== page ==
Women can exercise less often than men, and get better results

Women can exercise less often than men, yet receive greater cardiovascular gains.

Women can exercise less often than men, yet receive greater cardiovascular gains. Video: Getty

A common and reasonable complaint from women is they don’t have the same amount of time as men for exercise. What with the cooking, cleaning, child-rearing … and that full-time job.

Now and then, biology can compensate for some of life’s unfairness.

As seems to be the case with a fascinating new study from the Smidt Heart Institute at Cedars-Sinai, Los Angeles.

Firstly, yes: there is a gender gap when it comes to women, men and exercise. Bottomline surprise: women come out on top.

Because the findings show that women can exercise less often than men, yet receive greater cardiovascular gains.

Dr Martha Gulati is director of Preventive Cardiology in the Department of Cardiology in the Smidt Heart Institute at Cedars-Sinai, and co-lead author of the study. In a prepared statement, she said:

“Women have historically and statistically lagged behind men in engaging in meaningful exercise.

“The beauty of this study is learning that women can get more out of each minute of moderate to vigorous activity than men do. It’s an incentivizing notion that we hope women will take to heart.”

The new study

Investigators analysed survey data on leisure-time physical activity from 412,413 American adults. They examined gender-specific outcomes in relation to frequency, duration, intensity and type of physical activity.

The data was drawn from 1997 to 2019 – with 55 per cent of participants being female

The first finding was no surprise: for all adults engaging in any regular physical activity, compared to being inactive, mortality risk was expectedly lower.

However, intriguingly, mortality risk was reduced by 24 per cent in women and 15 per cent in men.

Where the difference lies

When male participants engaged in moderate to vigorous aerobic physical activity, such as brisk walking or cycling, they “reached their maximal survival benefit from doing this level of exercise for about five hours per week”.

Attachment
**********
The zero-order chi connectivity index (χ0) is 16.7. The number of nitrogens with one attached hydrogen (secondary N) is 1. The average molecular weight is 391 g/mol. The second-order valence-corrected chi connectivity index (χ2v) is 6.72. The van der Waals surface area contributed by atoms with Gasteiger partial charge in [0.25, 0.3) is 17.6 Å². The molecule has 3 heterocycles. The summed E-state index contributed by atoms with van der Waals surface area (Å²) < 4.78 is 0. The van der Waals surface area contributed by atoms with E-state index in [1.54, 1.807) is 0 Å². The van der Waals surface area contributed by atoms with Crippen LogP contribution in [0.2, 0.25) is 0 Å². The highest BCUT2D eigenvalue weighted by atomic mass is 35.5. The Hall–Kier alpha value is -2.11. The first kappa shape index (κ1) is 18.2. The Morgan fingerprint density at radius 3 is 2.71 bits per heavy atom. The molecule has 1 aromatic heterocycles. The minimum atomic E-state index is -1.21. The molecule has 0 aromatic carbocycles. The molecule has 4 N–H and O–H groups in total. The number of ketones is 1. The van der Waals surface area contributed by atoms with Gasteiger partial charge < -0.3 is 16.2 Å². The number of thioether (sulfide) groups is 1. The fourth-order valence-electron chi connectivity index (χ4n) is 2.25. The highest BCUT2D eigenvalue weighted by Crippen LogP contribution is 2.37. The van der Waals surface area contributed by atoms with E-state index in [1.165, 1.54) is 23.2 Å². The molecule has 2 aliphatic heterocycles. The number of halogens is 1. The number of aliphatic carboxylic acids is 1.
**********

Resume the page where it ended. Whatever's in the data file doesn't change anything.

That is, it took men five hours of moderate to vigorous exercise per week, to get the most benefit of reduced mortality.

Women, though, “achieved the same degree of survival benefit from exercising just under about two and a half hours a week”.

That’s about half the time that men need to out in to cut premature death risk with exercise.

Similarly, when it came to muscle-strengthening activity, such as weightlifting or core body exercises, “men reached their peak benefit from doing three sessions per week and women gained the same amount of benefit from about one session per week”.

It gets even better for women

The researchers say that women “even greater gains if they engaged in more than two and a half hours per week of moderate to vigorous aerobic activity, or in two or more sessions per week of muscle-strengthening activities”.

Dr Gulati said:

“Men get a maximal survival benefit when performing 300 minutes of moderate to vigorous activity per week, whereas women get the same benefit from 140 minutes per week.

“Nonetheless, women continue to get further benefit for up to 300 minutes a week.”

Dr Christine M. Albert, chair of the Department of Cardiology in the Smidt Heart Institute, said that “concrete, novel studies like this don’t happen often”.

Dr Albert said she was “hopeful that this pioneering research will motivate women who are not currently engaged in regular physical activity to understand that they are in a position to gain tremendous benefit for each increment of regular exercise they are able to invest in their longer-term health”.

In other words, you may not need as much time as you thought to get fit, and significantly reduce your of dying from a heart attack. And overall, enjoy more benefits from exercise than men.

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